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Agence Ecofin
20 September 2022 Last update on Tuesday, September 20, 2022 At 4:00 PM

The continent needs about $1.6 trillion between 2022 and 2030 to meet its Nationally Determined Contributions, said Kevin Urama, Acting Chief Economist and Vice President of the African Development Bank Group in Cairo. Egypt.

Kevin Urama was speaking on September 7, 2022 in Cairo during a round table organized on the sidelines of the Egypt Forum for International Cooperation which took place (Egypt-ICF 2022) on the theme, “ Role of African countries in determining the climate agenda”. He urged developed countries to fill the “climate finance gap”.

Several senior officials represented the African Development Bank at this forum: Mr. Kevin Kariuki, Vice President in charge of Power, Energy, Climate and Green Growth and Solomon Quaynor, Vice President in charge of the Private Sector , Infrastructure and Industrialization.

“Collectively, African countries received only $18.3 billion in climate finance between 2016 and 2019,” said Kevin Urama. “The result is a climate finance gap of up to $1,288.2 billion per year from 2020 to 2030.”

“These amounts reflect the reality of the crisis. Climate change is seriously affecting Africa, while the continent contributes only 3% of global emissions, the Bank’s chief economist pointed out. The international community must meet its commitment to provide $100 billion to help developing countries and African economies mitigate and adapt to the effects of climate change. Investing in climate change adaptation in the context of sustainable development is the best way to address the impacts of climate change.”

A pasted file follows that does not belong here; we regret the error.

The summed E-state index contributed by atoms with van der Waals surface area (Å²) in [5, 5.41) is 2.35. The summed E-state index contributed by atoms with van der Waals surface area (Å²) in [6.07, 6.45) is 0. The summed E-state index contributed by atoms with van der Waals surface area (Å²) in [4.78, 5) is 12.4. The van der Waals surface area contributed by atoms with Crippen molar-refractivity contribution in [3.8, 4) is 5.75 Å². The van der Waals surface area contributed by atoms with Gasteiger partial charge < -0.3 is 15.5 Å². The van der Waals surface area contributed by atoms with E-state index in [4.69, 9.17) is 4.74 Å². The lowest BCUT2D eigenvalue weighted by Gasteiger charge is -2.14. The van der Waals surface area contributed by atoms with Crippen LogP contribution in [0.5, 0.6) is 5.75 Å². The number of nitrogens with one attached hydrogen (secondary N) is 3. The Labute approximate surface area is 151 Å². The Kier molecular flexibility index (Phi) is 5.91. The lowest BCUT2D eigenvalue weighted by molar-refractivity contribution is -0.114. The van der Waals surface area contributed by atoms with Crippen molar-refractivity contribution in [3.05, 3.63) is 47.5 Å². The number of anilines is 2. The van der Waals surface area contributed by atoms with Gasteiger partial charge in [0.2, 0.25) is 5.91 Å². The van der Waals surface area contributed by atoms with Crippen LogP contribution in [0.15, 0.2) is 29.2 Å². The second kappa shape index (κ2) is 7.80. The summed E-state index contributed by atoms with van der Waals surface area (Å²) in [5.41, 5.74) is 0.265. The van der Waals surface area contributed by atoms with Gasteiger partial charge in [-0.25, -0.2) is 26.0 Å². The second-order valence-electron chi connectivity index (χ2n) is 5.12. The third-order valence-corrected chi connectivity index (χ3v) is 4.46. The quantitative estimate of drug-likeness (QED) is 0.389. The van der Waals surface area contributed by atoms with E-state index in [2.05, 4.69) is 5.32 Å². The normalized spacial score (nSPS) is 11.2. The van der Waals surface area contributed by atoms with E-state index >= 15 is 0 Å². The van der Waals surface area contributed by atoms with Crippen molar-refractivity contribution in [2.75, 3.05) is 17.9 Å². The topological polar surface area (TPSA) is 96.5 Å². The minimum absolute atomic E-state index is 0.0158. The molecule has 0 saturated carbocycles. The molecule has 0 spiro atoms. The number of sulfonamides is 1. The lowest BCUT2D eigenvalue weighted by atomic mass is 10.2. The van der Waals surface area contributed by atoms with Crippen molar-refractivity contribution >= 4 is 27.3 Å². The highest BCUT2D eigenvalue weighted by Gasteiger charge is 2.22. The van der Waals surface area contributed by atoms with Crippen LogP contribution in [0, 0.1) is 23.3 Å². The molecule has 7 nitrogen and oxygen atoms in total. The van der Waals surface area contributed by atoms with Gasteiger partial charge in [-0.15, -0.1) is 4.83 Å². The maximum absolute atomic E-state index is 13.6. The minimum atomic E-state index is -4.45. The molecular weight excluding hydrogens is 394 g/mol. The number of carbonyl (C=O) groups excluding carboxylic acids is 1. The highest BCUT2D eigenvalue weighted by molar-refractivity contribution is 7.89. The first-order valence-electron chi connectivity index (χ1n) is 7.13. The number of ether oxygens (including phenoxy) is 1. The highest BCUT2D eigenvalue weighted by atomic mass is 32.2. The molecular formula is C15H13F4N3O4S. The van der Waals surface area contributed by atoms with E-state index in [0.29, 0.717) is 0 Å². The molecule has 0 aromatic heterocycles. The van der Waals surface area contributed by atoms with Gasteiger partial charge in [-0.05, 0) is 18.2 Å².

According to Kevin Urama “gas must remain a component of the continent’s plan as part of the gradual transition to clean energy”. He also pointed out that, since the 1850s, some countries have managed to move away from coal and have used gas as a means of transitioning to cleaner energy. He also asserted that Africa has great potential for green investment opportunities that the private sector, including banks, could tap into.

Egypt’s Minister of Environment, Yasmine Fouad, presented Egypt’s National Climate Change Mitigation and Adaptation Alignment Strategy which is based on five key pillars.

 “The first pillar focuses on how we can adopt a low greenhouse gas emissions trajectory, which focuses on sectors related to renewable transport, gas, industry and waste,” explained Mrs Fouad. “The second pillar is about adaptation and how best to make communities more resilient. The third and fourth focus on protecting coastal areas and improving the accessibility and availability of water. The last concerns the need to develop more intelligent and integrated concoctions, and this is the stereotype of a climate strategy,” said Yasmine Fouard.

She added: “To fight climate change, we cannot rely solely on the government or on the private sector; rather, focus on integration between government, civil society and the private sector. »

According to Ghada Wally, Executive Director of the United Nations Office on Drugs and Crime and Director General of the United Nations Office at Vienna, “ women and young people are among Africa’s greatest assets ” and he It is important to explore ways to take advantage of this wealth in the context of the continent’s sustainable development.

Nationally Determined Contributions are submitted by countries under the Paris Agreement of the United Nations Framework Convention on Climate Change. They are pledges of climate action that aim to limit global warming to between 1.5 degrees Celsius and 2 degrees Celsius, compared to pre-industrial levels.

About the African Development Bank Group

The African Development Bank Group (AfDB) is Africa’s premier development finance institution. It comprises three distinct entities: the African Development Bank (AfDB), the African Development Fund (ADF) and the Nigeria Trust Fund (NTF). Present on the ground in 37 African countries and with an external office in Japan, the AfDB contributes to the economic development and social progress of its 54 regional member states.

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